Columbine High School had banned from its walls 90 tiles memorializing two slain students because they contained religious imagery. One family wanted to paint the date of the tragic shooting along with the words "Jesus Wept." Another used a cross. Another wanted to say, "Jesus is Lord." But on Monday, U.S. District Judge Wiley Daniel said the ban violated the families' freedom of expression, and said the tiles must be posted within 20 days. The school's attorney is recommending an appeal, but The Denver Post editorializes, "We hope that, upon reflection, the school will recognize Judge Daniel's decision as the right one and gracefully accept it." The Rocky Mountain News sees an even larger lesson: "This lawsuit is a useful demonstration that you can equally well get sued if you don't allow the expression of constitutionally protected religious views. … A school violates the free exercise clause if it permits secular tiles but not religious ones."
Anti-hatred law isn't funny, says Mr. Bean
Proposed legislation in Britain outlawing the incitement of religious hatred would mean the death of religion-based comedy, says Rowan Atkinson. "Having spent a substantial part of my career parodying religious figures from my own Christian background, I am aghast at the notion that it could, in effect, be made illegal to imply ridicule of a religion or to lampoon religious figures, said the comedian, famous for his roles as Mr. Bean and Blackadder, in a letter to The Times of London. But Home Secretary David Blunkett, who proposed the legislation, says Atkinson's fears are misplaced. "Fair comment is not at risk, only the incitement to hate," he said.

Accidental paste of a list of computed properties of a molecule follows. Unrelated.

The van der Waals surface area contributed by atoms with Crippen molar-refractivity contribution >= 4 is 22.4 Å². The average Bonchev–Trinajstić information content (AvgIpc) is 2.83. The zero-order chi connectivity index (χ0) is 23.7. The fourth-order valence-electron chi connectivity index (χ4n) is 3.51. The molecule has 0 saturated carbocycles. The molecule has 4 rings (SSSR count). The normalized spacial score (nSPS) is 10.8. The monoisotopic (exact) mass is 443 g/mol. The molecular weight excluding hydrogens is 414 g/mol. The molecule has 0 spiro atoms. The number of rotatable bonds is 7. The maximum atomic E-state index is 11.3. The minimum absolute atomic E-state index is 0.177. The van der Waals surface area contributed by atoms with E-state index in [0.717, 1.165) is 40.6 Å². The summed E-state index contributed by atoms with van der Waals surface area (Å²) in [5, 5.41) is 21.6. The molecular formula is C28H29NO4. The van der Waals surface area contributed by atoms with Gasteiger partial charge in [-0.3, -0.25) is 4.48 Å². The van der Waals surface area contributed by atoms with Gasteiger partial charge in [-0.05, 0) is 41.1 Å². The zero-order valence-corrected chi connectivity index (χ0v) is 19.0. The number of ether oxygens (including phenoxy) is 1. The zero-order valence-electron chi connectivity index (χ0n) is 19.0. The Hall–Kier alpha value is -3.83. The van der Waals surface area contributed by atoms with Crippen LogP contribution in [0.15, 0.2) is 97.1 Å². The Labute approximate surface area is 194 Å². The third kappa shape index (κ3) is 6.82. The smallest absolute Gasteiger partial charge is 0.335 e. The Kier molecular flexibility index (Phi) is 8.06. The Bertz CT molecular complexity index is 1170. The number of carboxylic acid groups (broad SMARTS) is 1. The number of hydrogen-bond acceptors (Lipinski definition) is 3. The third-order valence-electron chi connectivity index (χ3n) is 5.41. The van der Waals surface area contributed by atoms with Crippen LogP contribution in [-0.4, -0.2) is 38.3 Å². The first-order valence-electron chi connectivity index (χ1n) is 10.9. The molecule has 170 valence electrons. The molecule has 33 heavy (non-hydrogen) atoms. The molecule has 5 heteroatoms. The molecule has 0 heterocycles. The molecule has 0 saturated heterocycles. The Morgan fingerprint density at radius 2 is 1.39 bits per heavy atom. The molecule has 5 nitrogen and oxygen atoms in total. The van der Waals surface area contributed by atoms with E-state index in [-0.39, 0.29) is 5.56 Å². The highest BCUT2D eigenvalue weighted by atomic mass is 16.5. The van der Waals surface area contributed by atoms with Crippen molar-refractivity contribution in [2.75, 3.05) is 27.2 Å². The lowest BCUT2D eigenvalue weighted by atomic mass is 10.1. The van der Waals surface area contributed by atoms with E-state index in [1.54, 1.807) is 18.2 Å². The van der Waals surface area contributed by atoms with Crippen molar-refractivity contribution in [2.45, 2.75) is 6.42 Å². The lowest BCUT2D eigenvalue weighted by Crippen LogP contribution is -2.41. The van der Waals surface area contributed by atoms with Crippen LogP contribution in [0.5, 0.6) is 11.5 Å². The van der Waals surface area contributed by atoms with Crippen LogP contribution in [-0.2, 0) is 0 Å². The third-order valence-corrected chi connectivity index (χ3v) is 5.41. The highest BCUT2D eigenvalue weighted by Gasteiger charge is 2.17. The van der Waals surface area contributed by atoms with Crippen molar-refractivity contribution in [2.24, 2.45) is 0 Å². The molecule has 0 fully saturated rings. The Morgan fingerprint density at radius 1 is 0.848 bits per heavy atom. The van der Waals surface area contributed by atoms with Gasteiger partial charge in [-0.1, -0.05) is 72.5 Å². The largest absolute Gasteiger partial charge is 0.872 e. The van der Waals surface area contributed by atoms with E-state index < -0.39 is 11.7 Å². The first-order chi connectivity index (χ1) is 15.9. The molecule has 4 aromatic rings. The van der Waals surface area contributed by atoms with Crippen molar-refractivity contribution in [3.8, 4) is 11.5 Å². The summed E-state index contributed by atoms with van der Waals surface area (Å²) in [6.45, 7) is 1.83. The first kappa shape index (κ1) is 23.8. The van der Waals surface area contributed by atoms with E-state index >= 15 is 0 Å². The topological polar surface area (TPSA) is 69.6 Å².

Dan Rather: Coming home 9/11, I read the Bible
The CBS anchor talks to Texas Monthly magazine about covering the terror attacks:
That first day, I got home at five-fifteen in the morning. I know from past experience that you can't just have a glass of milk and go to bed. There's always a long glide down. This time, there was no glide down. My head was so full. I had to be back at the office at nine the next morning. I tried to read for a while, something completely different. I read the Bible. Frequently that will take my mind off things. It didn't. Then I picked up whatever I could find. I tried to read Richard Reeves's new book about Richard Nixon. I got through three sentences. I ate, paced, tried to sleep. Sleep wouldn't come.
Bono on grace (again)
"It's a powerful idea, grace. It really is," the U2 lead singer tells Launch.com. "And, you know, we hear so much of karma and so little of grace. Every religion teaches us about karma and, well, what you put out you will receive. And even Christianity, which is supposed to be about grace, has turned, you know, redemption into good manners, or the right accent, or, you know, good works or whatever it is. I just can't get over grace—[it's] so hard to find." Actually, Mr. Bono, we heard you the first time.
German sect protects Jews against biological and chemical attacks